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Re: [tor-talk] TorBirdy patches for Mozilla Thunderbird

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> In all fairness, I agree with Mark Banner's comments that setting
> a custom message-ID using the current approach can easily break
> things if the extension doing so is not careful about it.
> That being said, the only way to take this forward is to resume
> the discussion with Mozilla and ask them their preferred way of
> getting this done, so that we can work on the patches accordingly;
> we will be doing this soon.

I would suggest to work/discuss the harder part (date header) first.
Getting the message-id modification accepted might be easier but if
the date header remains, the message-id modification did not gain
anything (and vice versa: date header fix without msg-id fix doesn't
solve the problem either).

Before starting the discussion with Mozilla, I'd like to get some hard
facts by testing the no-date-header patch on a broad range of different
freemailers and MTAs run by ISPs having a significant market share
(this requires volunteers actually sending emails from their accounts
without date header).

If we run into MSA setups where emails without date header cause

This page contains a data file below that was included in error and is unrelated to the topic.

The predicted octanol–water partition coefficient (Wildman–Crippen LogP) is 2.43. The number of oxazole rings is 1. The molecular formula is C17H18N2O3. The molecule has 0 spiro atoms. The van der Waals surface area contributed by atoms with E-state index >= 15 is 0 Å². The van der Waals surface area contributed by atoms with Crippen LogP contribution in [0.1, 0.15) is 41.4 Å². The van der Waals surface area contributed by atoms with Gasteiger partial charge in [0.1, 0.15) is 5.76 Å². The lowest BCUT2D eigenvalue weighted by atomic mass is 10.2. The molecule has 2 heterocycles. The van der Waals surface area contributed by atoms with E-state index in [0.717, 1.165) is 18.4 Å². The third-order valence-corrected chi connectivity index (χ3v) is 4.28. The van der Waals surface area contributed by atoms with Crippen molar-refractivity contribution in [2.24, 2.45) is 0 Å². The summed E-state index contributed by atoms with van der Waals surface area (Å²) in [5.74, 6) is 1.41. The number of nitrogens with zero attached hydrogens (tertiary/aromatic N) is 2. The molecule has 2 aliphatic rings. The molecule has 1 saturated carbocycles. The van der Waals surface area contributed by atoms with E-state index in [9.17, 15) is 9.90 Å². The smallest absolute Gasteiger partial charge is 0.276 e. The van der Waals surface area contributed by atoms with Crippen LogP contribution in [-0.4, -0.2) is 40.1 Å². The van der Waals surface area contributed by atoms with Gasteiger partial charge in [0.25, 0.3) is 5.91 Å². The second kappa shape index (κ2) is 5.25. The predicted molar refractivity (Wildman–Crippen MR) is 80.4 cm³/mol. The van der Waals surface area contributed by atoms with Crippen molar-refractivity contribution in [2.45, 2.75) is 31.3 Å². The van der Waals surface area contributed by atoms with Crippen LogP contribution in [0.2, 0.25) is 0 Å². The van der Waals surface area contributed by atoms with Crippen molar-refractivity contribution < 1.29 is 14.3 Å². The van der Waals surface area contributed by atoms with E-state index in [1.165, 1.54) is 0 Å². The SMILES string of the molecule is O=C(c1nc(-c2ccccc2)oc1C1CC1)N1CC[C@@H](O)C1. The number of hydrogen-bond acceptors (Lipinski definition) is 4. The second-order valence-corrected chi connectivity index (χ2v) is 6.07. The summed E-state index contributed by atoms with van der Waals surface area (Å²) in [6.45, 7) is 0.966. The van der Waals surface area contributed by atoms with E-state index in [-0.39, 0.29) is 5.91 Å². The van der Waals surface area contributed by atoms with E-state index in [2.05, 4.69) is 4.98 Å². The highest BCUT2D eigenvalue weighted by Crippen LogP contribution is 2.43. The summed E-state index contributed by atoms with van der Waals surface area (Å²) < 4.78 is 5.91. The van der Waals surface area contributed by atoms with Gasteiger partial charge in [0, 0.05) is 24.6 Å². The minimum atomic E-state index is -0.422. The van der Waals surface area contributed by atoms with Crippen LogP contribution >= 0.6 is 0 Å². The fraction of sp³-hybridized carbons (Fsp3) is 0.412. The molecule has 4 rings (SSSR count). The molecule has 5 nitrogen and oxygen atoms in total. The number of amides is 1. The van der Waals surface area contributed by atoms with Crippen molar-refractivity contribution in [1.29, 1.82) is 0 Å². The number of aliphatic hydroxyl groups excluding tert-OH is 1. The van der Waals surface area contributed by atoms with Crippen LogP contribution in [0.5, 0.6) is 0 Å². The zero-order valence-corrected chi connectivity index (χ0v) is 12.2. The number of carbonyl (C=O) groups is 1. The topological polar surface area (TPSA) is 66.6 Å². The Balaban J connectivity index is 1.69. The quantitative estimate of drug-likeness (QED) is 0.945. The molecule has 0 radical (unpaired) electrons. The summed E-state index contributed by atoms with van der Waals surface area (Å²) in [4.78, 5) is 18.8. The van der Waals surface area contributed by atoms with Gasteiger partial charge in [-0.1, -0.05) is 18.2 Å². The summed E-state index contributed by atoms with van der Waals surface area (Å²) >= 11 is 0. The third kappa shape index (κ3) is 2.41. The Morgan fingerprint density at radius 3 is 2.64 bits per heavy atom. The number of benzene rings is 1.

problems (the MSA doesn't insert the date header for us) we have to
analyze this in detail. Ideally by contacting the operator. (Not an
easy task.)

One item on the task list, is it to make it easy for volunteers to
contribute test cases (send test emails without date header).
Volunteers should not be required to patch and recompile Thunderbird
to send test emails (a simple script would probably do the job).

My underlying assumption is:
As long as our patch breaks email (for some users) Mozilla will not
accept our patch (even if our patch does not change the default date
header at all - users would have to opt-in via TorBirdy).

So the first question I'd like to answer is:
Would our date patch break mail for some users?
(Currently we can answer this question for the main freemailers only.)

If so: How big is 'some'?
Why does it break?

1) create a script to send no-date-header test emails
2) set up a wiki page to collect test data
3) ask volunteers contribute


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